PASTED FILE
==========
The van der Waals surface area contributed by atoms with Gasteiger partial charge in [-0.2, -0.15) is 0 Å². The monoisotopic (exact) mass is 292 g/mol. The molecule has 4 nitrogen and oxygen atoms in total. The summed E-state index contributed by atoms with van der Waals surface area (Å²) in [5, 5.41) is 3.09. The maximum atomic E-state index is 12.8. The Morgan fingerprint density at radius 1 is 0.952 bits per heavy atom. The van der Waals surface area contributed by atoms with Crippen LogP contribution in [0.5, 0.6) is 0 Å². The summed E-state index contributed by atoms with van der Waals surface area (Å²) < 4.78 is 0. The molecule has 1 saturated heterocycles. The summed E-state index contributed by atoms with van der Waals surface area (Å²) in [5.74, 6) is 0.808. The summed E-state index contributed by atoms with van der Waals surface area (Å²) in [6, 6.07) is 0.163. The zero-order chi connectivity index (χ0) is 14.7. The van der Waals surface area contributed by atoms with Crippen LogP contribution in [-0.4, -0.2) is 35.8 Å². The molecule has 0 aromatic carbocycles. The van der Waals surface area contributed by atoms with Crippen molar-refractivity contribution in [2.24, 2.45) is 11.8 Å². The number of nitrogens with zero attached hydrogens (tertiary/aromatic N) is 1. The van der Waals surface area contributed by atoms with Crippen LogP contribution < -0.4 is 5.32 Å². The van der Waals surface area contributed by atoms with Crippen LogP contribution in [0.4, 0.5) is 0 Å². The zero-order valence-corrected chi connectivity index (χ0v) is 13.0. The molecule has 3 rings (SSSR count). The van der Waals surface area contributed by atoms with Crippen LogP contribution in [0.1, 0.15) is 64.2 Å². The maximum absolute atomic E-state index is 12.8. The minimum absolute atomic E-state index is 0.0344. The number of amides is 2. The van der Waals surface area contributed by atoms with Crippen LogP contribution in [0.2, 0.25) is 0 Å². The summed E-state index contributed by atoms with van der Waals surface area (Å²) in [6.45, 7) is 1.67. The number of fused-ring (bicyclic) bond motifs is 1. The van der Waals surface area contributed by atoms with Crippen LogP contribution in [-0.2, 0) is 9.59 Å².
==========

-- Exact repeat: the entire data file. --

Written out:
The van der Waals surface area contributed by atoms with Gasteiger partial charge in [-0.2, -0.15) is 0 Å². The monoisotopic (exact) mass is 292 g/mol. The molecule has 4 nitrogen and oxygen atoms in total. The summed E-state index contributed by atoms with van der Waals surface area (Å²) in [5, 5.41) is 3.09. The maximum atomic E-state index is 12.8. The Morgan fingerprint density at radius 1 is 0.952 bits per heavy atom. The van der Waals surface area contributed by atoms with Crippen LogP contribution in [0.5, 0.6) is 0 Å². The summed E-state index contributed by atoms with van der Waals surface area (Å²) < 4.78 is 0. The molecule has 1 saturated heterocycles. The summed E-state index contributed by atoms with van der Waals surface area (Å²) in [5.74, 6) is 0.808. The summed E-state index contributed by atoms with van der Waals surface area (Å²) in [6, 6.07) is 0.163. The zero-order chi connectivity index (χ0) is 14.7. The van der Waals surface area contributed by atoms with Crippen LogP contribution in [-0.4, -0.2) is 35.8 Å². The molecule has 0 aromatic carbocycles. The van der Waals surface area contributed by atoms with Crippen molar-refractivity contribution in [2.24, 2.45) is 11.8 Å². The number of nitrogens with zero attached hydrogens (tertiary/aromatic N) is 1. The van der Waals surface area contributed by atoms with Crippen LogP contribution < -0.4 is 5.32 Å². The van der Waals surface area contributed by atoms with Crippen LogP contribution in [0.4, 0.5) is 0 Å². The zero-order valence-corrected chi connectivity index (χ0v) is 13.0. The molecule has 3 rings (SSSR count). The van der Waals surface area contributed by atoms with Crippen LogP contribution in [0.1, 0.15) is 64.2 Å². The maximum absolute atomic E-state index is 12.8. The minimum absolute atomic E-state index is 0.0344. The number of amides is 2. The van der Waals surface area contributed by atoms with Crippen LogP contribution in [0.2, 0.25) is 0 Å². The summed E-state index contributed by atoms with van der Waals surface area (Å²) in [6.45, 7) is 1.67. The number of fused-ring (bicyclic) bond motifs is 1. The van der Waals surface area contributed by atoms with Crippen LogP contribution in [-0.2, 0) is 9.59 Å².